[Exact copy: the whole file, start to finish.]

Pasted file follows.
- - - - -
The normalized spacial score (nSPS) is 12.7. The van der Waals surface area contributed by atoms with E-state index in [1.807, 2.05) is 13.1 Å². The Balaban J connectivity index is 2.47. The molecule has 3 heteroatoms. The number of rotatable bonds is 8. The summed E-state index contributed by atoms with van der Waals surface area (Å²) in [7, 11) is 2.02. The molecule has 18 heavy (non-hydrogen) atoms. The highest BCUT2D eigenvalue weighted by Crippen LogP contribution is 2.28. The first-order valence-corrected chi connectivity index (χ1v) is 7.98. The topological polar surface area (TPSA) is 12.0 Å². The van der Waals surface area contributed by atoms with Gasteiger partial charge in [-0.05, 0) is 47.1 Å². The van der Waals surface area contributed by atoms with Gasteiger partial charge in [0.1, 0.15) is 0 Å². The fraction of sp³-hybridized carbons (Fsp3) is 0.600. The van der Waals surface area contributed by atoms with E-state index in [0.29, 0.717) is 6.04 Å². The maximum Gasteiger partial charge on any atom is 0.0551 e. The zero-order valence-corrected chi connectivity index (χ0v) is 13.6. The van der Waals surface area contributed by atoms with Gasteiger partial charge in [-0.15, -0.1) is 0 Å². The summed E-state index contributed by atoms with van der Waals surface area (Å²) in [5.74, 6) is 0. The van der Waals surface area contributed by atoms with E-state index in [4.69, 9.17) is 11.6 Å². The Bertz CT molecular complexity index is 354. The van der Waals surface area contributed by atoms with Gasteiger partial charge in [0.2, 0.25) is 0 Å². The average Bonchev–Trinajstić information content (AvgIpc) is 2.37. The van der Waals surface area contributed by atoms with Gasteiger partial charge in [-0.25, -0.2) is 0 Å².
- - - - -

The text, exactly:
The normalized spacial score (nSPS) is 12.7. The van der Waals surface area contributed by atoms with E-state index in [1.807, 2.05) is 13.1 Å². The Balaban J connectivity index is 2.47. The molecule has 3 heteroatoms. The number of rotatable bonds is 8. The summed E-state index contributed by atoms with van der Waals surface area (Å²) in [7, 11) is 2.02. The molecule has 18 heavy (non-hydrogen) atoms. The highest BCUT2D eigenvalue weighted by Crippen LogP contribution is 2.28. The first-order valence-corrected chi connectivity index (χ1v) is 7.98. The topological polar surface area (TPSA) is 12.0 Å². The van der Waals surface area contributed by atoms with Gasteiger partial charge in [-0.05, 0) is 47.1 Å². The van der Waals surface area contributed by atoms with Gasteiger partial charge in [0.1, 0.15) is 0 Å². The fraction of sp³-hybridized carbons (Fsp3) is 0.600. The van der Waals surface area contributed by atoms with E-state index in [0.29, 0.717) is 6.04 Å². The maximum Gasteiger partial charge on any atom is 0.0551 e. The zero-order valence-corrected chi connectivity index (χ0v) is 13.6. The van der Waals surface area contributed by atoms with Gasteiger partial charge in [-0.15, -0.1) is 0 Å². The summed E-state index contributed by atoms with van der Waals surface area (Å²) in [5.74, 6) is 0. The van der Waals surface area contributed by atoms with E-state index in [4.69, 9.17) is 11.6 Å². The Bertz CT molecular complexity index is 354. The van der Waals surface area contributed by atoms with Gasteiger partial charge in [0.2, 0.25) is 0 Å². The average Bonchev–Trinajstić information content (AvgIpc) is 2.37. The van der Waals surface area contributed by atoms with Gasteiger partial charge in [-0.25, -0.2) is 0 Å².